Tyrone Lavery Ecology

Biogeography of mammals in the Solomon Islands and Papua New Guinea

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The thousands of islands that span the southwest Pacific provide one of the world’s most valuable natural laboratories. Northern Melanesia’s islands are particularly useful. The Solomon, Bismarck, Trobriand, Admiralty and D’Entrecasteaux archipelagos are biologically diverse, and they are also relatively undisturbed with very few species extinctions having occurred.

Across Northern Melanesia there are ‘snapshots’ of speciation visible in birds. Small differences in the plumage of species on adjacent islands signify speciation in action. By studying these visible stages of evolution, researchers like Ernst Mayr and Jared Diamond developed some of the most influential theories of biogeography and evolution.

Much of their collaborative work is compiled in the The birds of Northern Melanesia: speciation, ecology and biogeography. Within this book, Mayr and Diamond addressed important questions such as why some species diversify faster than others, and whether former land bridges are influential on island species richness. They also illuminated broad patterns of species diversity, endemism, and the influences of oceanic barriers between islands. Effectively, Mayr and Diamond established Northern Melanesian birds as a model system for speciation, against which other groups of animals or plants can be compared. The colour plates and species lists they provided formed a rich database immensely valuable to other researchers.

In comparison with birds, northern Melanesia’s mammals have been rarely studied. Although species lists for many islands (e.g. New Britain and Solomon Islands) are improving, many islands (large and small) still remain to be surveyed by mammalogists. Because of the lack of survey data, there have been no attempts to analyse biogeographic patterns in mammals in a way similar to the analyses performed by Mayr and Diamond. In our most recent paper published in Mammal Review, using compiled species lists for 75 of Northern Melanesia’s islands and a range of analyses, we do exactly this.

We used the published literature, museum databases and my own survey data to develop mammal species lists for 75 islands from the Solomon, Bismarck, Trobriand, Admiralty and D’Entrecasteaux archipelagos. We then used direct comparisons of family compositions, and Ochiai and endemism indices to compare mammal assemblages between island groups and a defined New Guinea source pool region. Generalised linear models and non-parametric multivariate analyses were used to identify, and rank, the importance of island variables for mammalian species richness.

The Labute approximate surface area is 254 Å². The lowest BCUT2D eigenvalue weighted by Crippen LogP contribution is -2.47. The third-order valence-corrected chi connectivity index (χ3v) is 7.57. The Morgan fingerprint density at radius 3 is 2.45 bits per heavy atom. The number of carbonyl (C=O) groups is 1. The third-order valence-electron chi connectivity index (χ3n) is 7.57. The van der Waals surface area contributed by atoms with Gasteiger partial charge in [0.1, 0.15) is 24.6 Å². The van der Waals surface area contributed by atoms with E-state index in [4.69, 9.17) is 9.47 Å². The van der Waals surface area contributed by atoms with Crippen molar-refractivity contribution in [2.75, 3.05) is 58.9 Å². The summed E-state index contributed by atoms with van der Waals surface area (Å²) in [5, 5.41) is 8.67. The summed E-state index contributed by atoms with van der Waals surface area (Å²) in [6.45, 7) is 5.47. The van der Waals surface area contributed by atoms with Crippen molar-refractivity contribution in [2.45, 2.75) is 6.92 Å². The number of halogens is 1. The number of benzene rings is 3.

Island size proved to be the island attribute most influential on mammal species richness. Among the smaller islands below 200km² in size, their level of geographic isolation became a more influential factor. When we analysed the data on bats independently, island size was again the most important factor. However, for all other mammals (rats and marsupials) the distance of the island from New Guinea was most important in determining how many species were present. This reflects the fact that these mammals do not have the abilities of bats to cross oceanic barriers.

When we examined the numbers of endemic species on different islands and archipelagos, Solomon Islands stood out as a region with a very high proportion of endemics. This is because there have been small radiations of unique genera of mammals in this archipelago. The monkey-faced bats (Pteralopex – 5 species) and Solomon giant rats (Solomys – 4 species) that are both unique to Solomon Islands contribute a large part of this endemism.

Endemism indices were calculated for islands and island groups using a modified version of the method employed for birds by Ernst Mayr and Jared Diamond. Higher values indicate a greater proportion of endemic species.

Our results also revealed some islands that are in need of survey focus because their mammal inventories were much lower than expected for their size. We suggest that large islands should remain the focus for future surveys and particularly the higher altitudes of large islands.

By defining biogeographic groups and island clusters with high endemism, we have offered a useful starting point for mammalian conservation strategies in Northern Melanesia. The large number of islands within Northern Melanesia offers many options for conservation of the region’s mammals. It is clear that more surveys and taxonomic research will help to further develop these types of analyses and potentially highlight subtle differences in nearby islands that will be important for conservation of Melanesia’s extraordinary mammals.

 

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